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Flags of Our Fathers Paperback – August 29, 2006
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“The best battle book I ever read . . . These stories, chronicling the time the six men who raised the flag at Iwo Jima enlisted, their training, and the landing and subsequent struggle, fill me with awe.”—Stephen E. Ambrose
“A powerful book whose vivid and horrific images do not easily leave the mind . . . [Flags of Our Fathers] relates the brutalizing story of Iwo Jima with a fine eye for both the strategic imperative and the telling incident.”—The Boston Globe
“Brings a heartfelt personal dimension to this penetrating and insightful look at an American icon . . . Flags of Our Fathers captivates as the story behind a famous photo; a story that lives on in a son’s heart.”—National Review
About the Author
Ron Powers is a Pulitzer Prize-winning journalist. He is the author of White Town Drowsing and Dangerous Water: A Biography of the Boy Who Became Mark Twain. He lives in Vermont.
- ASIN : 0553384155
- Publisher : Bantam (August 29, 2006)
- Language : English
- Paperback : 400 pages
- ISBN-10 : 055338029X
- ISBN-13 : 978-0553380293
- Lexile measure : 950L
- Item Weight : 1.15 pounds
- Dimensions : 6 x 0.83 x 8.98 inches
- Best Sellers Rank: #98,576 in Books (See Top 100 in Books)
- Customer Reviews:
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Top reviews from the United States
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This is the story of those young men, all of them working class, all of them struggling to fight a war. Three of them survived to come home, where they were dined and honored and where they struggled to forget the awful images of Iwo Jima. John Bradley, for instance, remembered the corpse of Iggy, his best friend who had been horribly tortured by the Japanese.
This is the story not only of the battle of Iwo Jima and The Photograph that made these men famous; it is also about their lives before the war; it is the story of the three survivors and what happened to them after they left the battlefields.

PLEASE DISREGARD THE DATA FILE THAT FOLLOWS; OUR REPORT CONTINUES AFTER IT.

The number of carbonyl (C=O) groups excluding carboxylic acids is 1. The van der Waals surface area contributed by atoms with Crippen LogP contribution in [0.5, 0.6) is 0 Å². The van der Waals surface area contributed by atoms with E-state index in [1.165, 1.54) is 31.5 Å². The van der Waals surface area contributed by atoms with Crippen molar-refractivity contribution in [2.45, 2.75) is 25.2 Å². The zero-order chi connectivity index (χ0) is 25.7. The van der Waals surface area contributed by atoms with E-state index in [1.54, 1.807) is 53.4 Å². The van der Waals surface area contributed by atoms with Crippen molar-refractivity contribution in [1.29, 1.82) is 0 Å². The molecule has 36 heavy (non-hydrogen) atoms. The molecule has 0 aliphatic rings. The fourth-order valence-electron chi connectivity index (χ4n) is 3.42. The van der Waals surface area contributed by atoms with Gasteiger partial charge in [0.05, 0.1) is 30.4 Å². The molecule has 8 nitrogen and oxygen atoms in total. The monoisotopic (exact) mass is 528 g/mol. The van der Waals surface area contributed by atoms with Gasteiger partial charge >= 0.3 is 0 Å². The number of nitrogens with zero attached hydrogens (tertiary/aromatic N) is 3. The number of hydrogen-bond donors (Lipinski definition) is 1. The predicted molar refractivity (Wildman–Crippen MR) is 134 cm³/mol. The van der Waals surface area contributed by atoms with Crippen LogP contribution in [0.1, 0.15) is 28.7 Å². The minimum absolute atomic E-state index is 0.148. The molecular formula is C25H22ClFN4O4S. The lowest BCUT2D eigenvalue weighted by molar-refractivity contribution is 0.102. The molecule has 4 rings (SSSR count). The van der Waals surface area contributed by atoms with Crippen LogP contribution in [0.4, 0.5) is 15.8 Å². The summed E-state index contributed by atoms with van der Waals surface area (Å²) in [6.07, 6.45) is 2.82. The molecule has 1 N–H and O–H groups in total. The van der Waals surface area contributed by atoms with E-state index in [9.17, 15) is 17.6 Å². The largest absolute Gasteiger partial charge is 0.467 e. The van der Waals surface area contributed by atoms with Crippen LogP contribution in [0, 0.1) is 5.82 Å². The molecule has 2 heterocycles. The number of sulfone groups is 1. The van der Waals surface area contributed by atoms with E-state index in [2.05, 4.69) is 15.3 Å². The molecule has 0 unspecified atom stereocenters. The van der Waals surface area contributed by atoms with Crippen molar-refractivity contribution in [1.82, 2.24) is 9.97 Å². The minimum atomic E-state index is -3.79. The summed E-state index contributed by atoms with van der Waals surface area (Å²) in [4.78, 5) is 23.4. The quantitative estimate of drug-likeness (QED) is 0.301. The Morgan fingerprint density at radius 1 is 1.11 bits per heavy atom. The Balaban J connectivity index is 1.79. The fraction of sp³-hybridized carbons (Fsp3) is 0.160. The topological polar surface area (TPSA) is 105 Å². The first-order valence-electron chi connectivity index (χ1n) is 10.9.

The survivors themselves said the real heroes were those who didn’t come back from Iwo Jima. But one must not forget that there were like so many other men who were not as well known or immortalized on film and in bronze.
These six men in The Photograph became the image of the war; their valor was what we wanted to see, not the unbearable bloodshed.
Ira Hayes is the best known survivor, but he is known as much for his dark side as for his heroism. Hayes made the headlines for his drunkenness and his arrest record before and after the war. This was a sad end for a brave Marine.
I am glad Bradley wrote so well about his father and his father’s comrades.
The author also talks about the lives of the three surviving fundraisers after the battle, including his father. He focuses on how each man dealt with the demands of their celebrity as well as the horrors that lived within each of their memories of Iwo Jima.
As a personal note, I chose to read "Flags of Our Fathers" because my father, a 22-year Navy man, fought in the South Pacific during WW II. This book brought home a much greater understanding of the perils and tragedy of war.
Top reviews from other countries
The detail and description of this book is harrowing, the anecdotes are heart rending, this book has affected me so that even Bradley's ridiculously enthusiastic patriotism failed to annoy me. However, as in his work "Flyboys" Bradley does not fail to sympathise with the other side, nor does he fail to understand Japan's actions- this is not the book of an ignorant man.
There are time I wanted to laugh and cry. In the first part of the book, the reader grows up with six boys whom we know will later raise the flag on Iwo Jima, 3 of which, we are told, will die there too. We begin to understand these men, to know them and thus ultimately understand Bradley's concluding moral to not just see them as the soldier's and heroes America branded them, but as young boys in the most horrible and unthinkable circumstance they could have ever have been thrown into.
Bradley's writing assumes some pre-knowledge of the military, but I did not personaly find this a problem, his use of description beautifully brings the true-story to life as it becomes less of a history book, less of a history lesson and more of a lesson in life.
Inspiring, saddening and enlightening; ultimately you will learn more from this book about human nature than you ever will from 1000 encyclopedias. This is a must-read, a masterpiece, a book that will be treasured in my heart forever.